If the user types into a field with the example handler in a background script, the insertion point disappears from the field whenever the time changes, for example from "6:42 PM" to "6:43 PM," requiring HyperCard to change the contents of background field "Time."
A solution to work around this problem involves checking the selection within the on idle handler, and reselecting the selection after the on idle handler has done its dirty work. The following handler fixes the problem with the preceding one:
on idle put the selectedChunk into oldSelectedChunk put the time into bkgnd field "Time" select oldSelectedChunk end idle
Note that if the on idle handler changes field contents frequently, this technique produces unsightly blinking of the selection or of the insertion point. However, if the on idle handler is well-behaved, it avoids such behavior and uses this technique only as insurance.
Previous versions of HyperCard had various bugs with the find command. HyperCard 2.0 fixes these bugs, and find now works with all fields, except those for which the dontSearch property is set to true. If dontSearch has been set to true for a card or a background none of the fields within the card or background are searched.
Note that when dontSearch is set to true for a background, none of the fields on the background or on cards which belong to that background are searched.
HyperTalk's find command works best when at least three characters per find criteria are specified, and the stack has recently been compacted with the Compact Stack item in the File menu. Please note that specifying less than three characters or using word break characters, such as the dash (--) or space ( ), for any of these three characters results in a slower find.
The more trigrams that are specified for the find (strings with at least three characters), the faster the find; thus, the following find in a company phone list:
find "Thanasis Metagreek Appraisal"
would find "Thanasis Kehagias" in "Metagreek Appraisal Department" faster than would:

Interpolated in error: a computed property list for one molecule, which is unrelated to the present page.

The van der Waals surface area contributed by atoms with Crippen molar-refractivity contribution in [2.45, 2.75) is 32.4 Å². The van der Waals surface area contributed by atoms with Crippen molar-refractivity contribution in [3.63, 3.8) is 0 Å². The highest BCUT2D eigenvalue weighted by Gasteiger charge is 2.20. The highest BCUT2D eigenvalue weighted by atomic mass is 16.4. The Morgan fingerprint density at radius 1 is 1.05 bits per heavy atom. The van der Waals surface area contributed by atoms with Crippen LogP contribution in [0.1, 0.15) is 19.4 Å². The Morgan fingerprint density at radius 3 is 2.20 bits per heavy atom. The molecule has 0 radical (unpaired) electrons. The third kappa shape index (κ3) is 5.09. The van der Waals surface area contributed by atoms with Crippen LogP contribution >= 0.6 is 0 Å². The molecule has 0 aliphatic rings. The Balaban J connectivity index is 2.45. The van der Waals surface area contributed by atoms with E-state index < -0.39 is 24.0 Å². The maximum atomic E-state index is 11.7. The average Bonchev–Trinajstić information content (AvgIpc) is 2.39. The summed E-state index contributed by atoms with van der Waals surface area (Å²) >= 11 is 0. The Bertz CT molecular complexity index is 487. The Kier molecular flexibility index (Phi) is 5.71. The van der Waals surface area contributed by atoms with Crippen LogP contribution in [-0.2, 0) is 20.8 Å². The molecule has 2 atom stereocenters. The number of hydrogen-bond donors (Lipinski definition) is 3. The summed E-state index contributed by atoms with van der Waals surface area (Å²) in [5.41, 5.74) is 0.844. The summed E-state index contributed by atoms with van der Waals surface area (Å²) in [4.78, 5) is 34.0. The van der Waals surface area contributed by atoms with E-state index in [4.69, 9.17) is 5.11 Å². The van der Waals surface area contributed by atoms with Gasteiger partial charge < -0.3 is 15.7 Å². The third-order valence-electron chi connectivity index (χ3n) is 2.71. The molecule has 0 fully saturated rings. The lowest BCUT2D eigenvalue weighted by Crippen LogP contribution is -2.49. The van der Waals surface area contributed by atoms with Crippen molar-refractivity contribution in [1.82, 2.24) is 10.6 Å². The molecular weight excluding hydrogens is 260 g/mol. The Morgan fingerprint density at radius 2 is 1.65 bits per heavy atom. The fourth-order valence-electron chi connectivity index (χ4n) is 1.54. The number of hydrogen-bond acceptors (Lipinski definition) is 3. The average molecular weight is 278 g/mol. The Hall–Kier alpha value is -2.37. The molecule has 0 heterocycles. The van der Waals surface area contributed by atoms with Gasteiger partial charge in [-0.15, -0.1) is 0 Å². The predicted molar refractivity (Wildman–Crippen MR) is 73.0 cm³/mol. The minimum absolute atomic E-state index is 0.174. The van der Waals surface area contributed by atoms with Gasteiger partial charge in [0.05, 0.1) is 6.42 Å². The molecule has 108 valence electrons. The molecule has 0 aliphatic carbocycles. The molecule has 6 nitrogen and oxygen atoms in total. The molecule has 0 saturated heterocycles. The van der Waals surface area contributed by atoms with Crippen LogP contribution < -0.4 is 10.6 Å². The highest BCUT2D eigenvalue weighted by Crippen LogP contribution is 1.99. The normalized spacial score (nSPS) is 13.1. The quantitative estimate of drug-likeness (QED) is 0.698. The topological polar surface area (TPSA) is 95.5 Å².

find "Th" find "Thanasis" find "Thanasis K" find "Thanasis Kehagias"
HyperTalk can control all painting tools and commands except the polygon tool and the special effects tools (Rotate, Distort, Slant, and Perspective).
There are several ways of selecting text in a field with HyperTalk: by simulating a double click, a Shift-click, or a drag. The three button scripts presented here show how to do this.
The first shows a method of simulating a double click. This script performs a double click at the loc of a card field (approximately the center of the field's rectangle) then puts the selection into another card field:
Figure 1-Simulating A Double Click
on mouseUp -- card button "Double Click" click at the loc of field "myField1" click at the loc of field "myField1" if the selection is empty then put "No selection" into card field "DoubleClickSelection" else put the selection into card field "DoubleClickSelection" end mouseUp
This second script demonstrates a method of selecting text in a card field with the shift-click and puts the selection in another card field:
Figure 2-Simulating A Shift-Click
on mouseUp -- card button "Shift Click" get the rect of bkgnd field "myField2" click at item 3 to 4 of it click at item 1 to 2 of it with ShiftKey if the selection is empty then put "No selection" into card field "ShiftClickSelection" else put the selection into card field "ShiftClickSelection" end mouseUp
The third script presents a method of selecting text by dragging over it. This method, however, requires with shiftKey as a parameter to drag in order to work correctly:
Figure 3-Simulating A Drag
on mouseUp -- card button "Drag Shift" get the rect of bkgnd field "myField3" drag from item 1 to 2 of it to item 3 to 4 of it with shiftKey if the selection is empty then put "No selection" into card field "DragShiftSelection" else put the selection into card field "DragShiftSelection" end mouseUp
System Software 6.0.7 has a bug on the Macintosh IIsi which causes HyperCard 2.0 to run the tones together when executing a dial command. Version 2.0v2 fixes this bug; however, it contains another bug in which a comma (,) in the dial command is ignored if it is preceded by more than three characters which produce tones.